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Town hall on deficit: all the facts?

[Corrected 7-21-10]   The sponsor of a “national town hall meeting” on the nation’s fiscal policy – which claims to be nonpartisan and inclusive of all viewpoints – dismissed a local budget expert who had been asked to serve as a moderator after he suggested that the group’s background materials were incomplete.

America Speaks expects hundreds of Chicago area residents to discuss fiscal policy at a town meeting at Navy Pier on Saturday, June 26 from 10:30 a.m. to 5 p.m.  They’ll be connected by internet hookup with similar meetings in cities across the country.

Small groups will consider a range of options for reducing government spending and increasing revenues – the goal is to reduce the nation’s deficit by $1.2 trillion in the year 2025 – and their responses via keypad polling will be tabluted by America Speaks. A report on the recommendations will be delivered to the President’s Commission on Fiscal Responsibility on June 30.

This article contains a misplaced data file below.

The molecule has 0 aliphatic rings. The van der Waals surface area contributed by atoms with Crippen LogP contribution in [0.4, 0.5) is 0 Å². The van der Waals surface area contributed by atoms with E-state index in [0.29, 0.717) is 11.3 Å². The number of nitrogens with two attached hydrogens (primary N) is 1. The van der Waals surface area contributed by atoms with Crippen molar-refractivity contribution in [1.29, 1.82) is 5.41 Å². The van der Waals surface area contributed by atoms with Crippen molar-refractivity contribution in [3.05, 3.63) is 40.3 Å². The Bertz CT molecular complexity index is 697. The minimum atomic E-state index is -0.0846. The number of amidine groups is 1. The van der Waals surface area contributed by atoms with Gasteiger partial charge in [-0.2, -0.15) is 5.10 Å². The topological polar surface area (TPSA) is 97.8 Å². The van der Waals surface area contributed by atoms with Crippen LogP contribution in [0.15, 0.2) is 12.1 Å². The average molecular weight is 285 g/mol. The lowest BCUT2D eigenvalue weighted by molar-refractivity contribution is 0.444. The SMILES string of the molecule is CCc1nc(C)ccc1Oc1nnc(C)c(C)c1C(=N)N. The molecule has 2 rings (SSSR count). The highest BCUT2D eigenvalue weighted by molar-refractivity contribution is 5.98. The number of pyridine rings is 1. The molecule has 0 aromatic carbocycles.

In preliminary discussions with staff and other expert moderators, Ron Baiman of the Center for Tax and Budget Accountability suggested that a basic macroeconomic reality – the interrelation of public and private deficit spending with the trade deficit, and the consequence that cutting the federal deficit alone would increase unemployment – needed to be included in the forum’s discussion guide.

A few days later, Baiman says, America Speaks told him he wouldn’t be needed as a moderator.

“You can’t look at the federal deficit in isolation,” Baiman said. “If you just cut public deficits without trying to do something about the trade deficit, you’re going to increase unemployment,” he said.  “You can try to offset [reductions in public spending] with increased deficit spending by the private sector, by businesses and households, but that’s not sustainable, as the last two bubbles have shown.”